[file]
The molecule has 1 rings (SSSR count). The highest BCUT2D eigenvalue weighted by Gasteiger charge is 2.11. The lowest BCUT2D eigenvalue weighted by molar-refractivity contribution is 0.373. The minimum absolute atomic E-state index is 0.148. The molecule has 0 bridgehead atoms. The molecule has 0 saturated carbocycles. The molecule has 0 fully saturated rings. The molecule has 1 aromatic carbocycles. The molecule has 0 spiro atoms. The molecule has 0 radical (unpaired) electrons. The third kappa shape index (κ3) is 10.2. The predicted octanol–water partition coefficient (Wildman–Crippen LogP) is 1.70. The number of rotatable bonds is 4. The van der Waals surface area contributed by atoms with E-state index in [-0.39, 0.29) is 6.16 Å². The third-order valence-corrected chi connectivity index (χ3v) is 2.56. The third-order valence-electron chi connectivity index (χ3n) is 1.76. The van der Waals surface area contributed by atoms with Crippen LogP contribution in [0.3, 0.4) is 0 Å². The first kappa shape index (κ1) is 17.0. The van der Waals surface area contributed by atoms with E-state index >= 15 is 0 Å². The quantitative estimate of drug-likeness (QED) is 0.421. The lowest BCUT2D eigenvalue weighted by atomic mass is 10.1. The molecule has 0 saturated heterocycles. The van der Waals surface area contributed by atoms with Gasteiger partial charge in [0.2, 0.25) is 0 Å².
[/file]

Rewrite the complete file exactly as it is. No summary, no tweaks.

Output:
The molecule has 1 rings (SSSR count). The highest BCUT2D eigenvalue weighted by Gasteiger charge is 2.11. The lowest BCUT2D eigenvalue weighted by molar-refractivity contribution is 0.373. The minimum absolute atomic E-state index is 0.148. The molecule has 0 bridgehead atoms. The molecule has 0 saturated carbocycles. The molecule has 0 fully saturated rings. The molecule has 1 aromatic carbocycles. The molecule has 0 spiro atoms. The molecule has 0 radical (unpaired) electrons. The third kappa shape index (κ3) is 10.2. The predicted octanol–water partition coefficient (Wildman–Crippen LogP) is 1.70. The number of rotatable bonds is 4. The van der Waals surface area contributed by atoms with E-state index in [-0.39, 0.29) is 6.16 Å². The third-order valence-corrected chi connectivity index (χ3v) is 2.56. The third-order valence-electron chi connectivity index (χ3n) is 1.76. The van der Waals surface area contributed by atoms with Crippen LogP contribution in [0.3, 0.4) is 0 Å². The first kappa shape index (κ1) is 17.0. The van der Waals surface area contributed by atoms with E-state index >= 15 is 0 Å². The quantitative estimate of drug-likeness (QED) is 0.421. The lowest BCUT2D eigenvalue weighted by atomic mass is 10.1. The molecule has 0 saturated heterocycles. The van der Waals surface area contributed by atoms with Gasteiger partial charge in [0.2, 0.25) is 0 Å².